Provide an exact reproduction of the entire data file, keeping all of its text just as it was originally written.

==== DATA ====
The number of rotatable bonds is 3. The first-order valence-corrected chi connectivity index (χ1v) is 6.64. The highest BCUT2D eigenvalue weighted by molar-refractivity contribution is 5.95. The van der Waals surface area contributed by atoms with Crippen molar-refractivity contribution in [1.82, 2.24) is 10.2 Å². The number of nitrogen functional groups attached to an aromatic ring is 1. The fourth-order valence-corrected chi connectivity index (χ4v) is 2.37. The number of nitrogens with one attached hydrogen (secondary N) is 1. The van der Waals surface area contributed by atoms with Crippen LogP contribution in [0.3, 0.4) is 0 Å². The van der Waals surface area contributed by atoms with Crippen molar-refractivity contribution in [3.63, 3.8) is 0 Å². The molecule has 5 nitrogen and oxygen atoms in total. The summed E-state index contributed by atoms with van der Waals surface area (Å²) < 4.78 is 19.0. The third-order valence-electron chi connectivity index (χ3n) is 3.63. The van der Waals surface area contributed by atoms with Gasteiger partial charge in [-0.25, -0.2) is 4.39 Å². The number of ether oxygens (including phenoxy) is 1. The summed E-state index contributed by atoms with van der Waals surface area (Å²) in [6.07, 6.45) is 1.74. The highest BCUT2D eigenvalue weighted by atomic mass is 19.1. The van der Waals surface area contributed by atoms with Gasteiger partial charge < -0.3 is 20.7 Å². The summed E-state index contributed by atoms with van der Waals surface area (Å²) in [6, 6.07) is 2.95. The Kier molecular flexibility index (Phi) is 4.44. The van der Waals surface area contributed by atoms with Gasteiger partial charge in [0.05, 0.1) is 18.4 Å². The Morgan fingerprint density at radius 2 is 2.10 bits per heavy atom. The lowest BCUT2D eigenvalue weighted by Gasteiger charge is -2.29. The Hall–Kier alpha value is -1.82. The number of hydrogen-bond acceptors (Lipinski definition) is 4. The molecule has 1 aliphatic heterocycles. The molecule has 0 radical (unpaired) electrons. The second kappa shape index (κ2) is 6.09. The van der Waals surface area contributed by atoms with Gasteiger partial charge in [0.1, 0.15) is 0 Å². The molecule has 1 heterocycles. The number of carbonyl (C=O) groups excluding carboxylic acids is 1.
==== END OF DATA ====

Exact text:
The number of rotatable bonds is 3. The first-order valence-corrected chi connectivity index (χ1v) is 6.64. The highest BCUT2D eigenvalue weighted by molar-refractivity contribution is 5.95. The van der Waals surface area contributed by atoms with Crippen molar-refractivity contribution in [1.82, 2.24) is 10.2 Å². The number of nitrogen functional groups attached to an aromatic ring is 1. The fourth-order valence-corrected chi connectivity index (χ4v) is 2.37. The number of nitrogens with one attached hydrogen (secondary N) is 1. The van der Waals surface area contributed by atoms with Crippen LogP contribution in [0.3, 0.4) is 0 Å². The van der Waals surface area contributed by atoms with Crippen molar-refractivity contribution in [3.63, 3.8) is 0 Å². The molecule has 5 nitrogen and oxygen atoms in total. The summed E-state index contributed by atoms with van der Waals surface area (Å²) < 4.78 is 19.0. The third-order valence-electron chi connectivity index (χ3n) is 3.63. The van der Waals surface area contributed by atoms with Gasteiger partial charge in [-0.25, -0.2) is 4.39 Å². The number of ether oxygens (including phenoxy) is 1. The summed E-state index contributed by atoms with van der Waals surface area (Å²) in [6.07, 6.45) is 1.74. The highest BCUT2D eigenvalue weighted by atomic mass is 19.1. The van der Waals surface area contributed by atoms with Gasteiger partial charge < -0.3 is 20.7 Å². The summed E-state index contributed by atoms with van der Waals surface area (Å²) in [6, 6.07) is 2.95. The Kier molecular flexibility index (Phi) is 4.44. The van der Waals surface area contributed by atoms with Gasteiger partial charge in [0.05, 0.1) is 18.4 Å². The Morgan fingerprint density at radius 2 is 2.10 bits per heavy atom. The lowest BCUT2D eigenvalue weighted by Gasteiger charge is -2.29. The Hall–Kier alpha value is -1.82. The number of hydrogen-bond acceptors (Lipinski definition) is 4. The molecule has 1 aliphatic heterocycles. The molecule has 0 radical (unpaired) electrons. The second kappa shape index (κ2) is 6.09. The van der Waals surface area contributed by atoms with Gasteiger partial charge in [0.1, 0.15) is 0 Å². The molecule has 1 heterocycles. The number of carbonyl (C=O) groups excluding carboxylic acids is 1.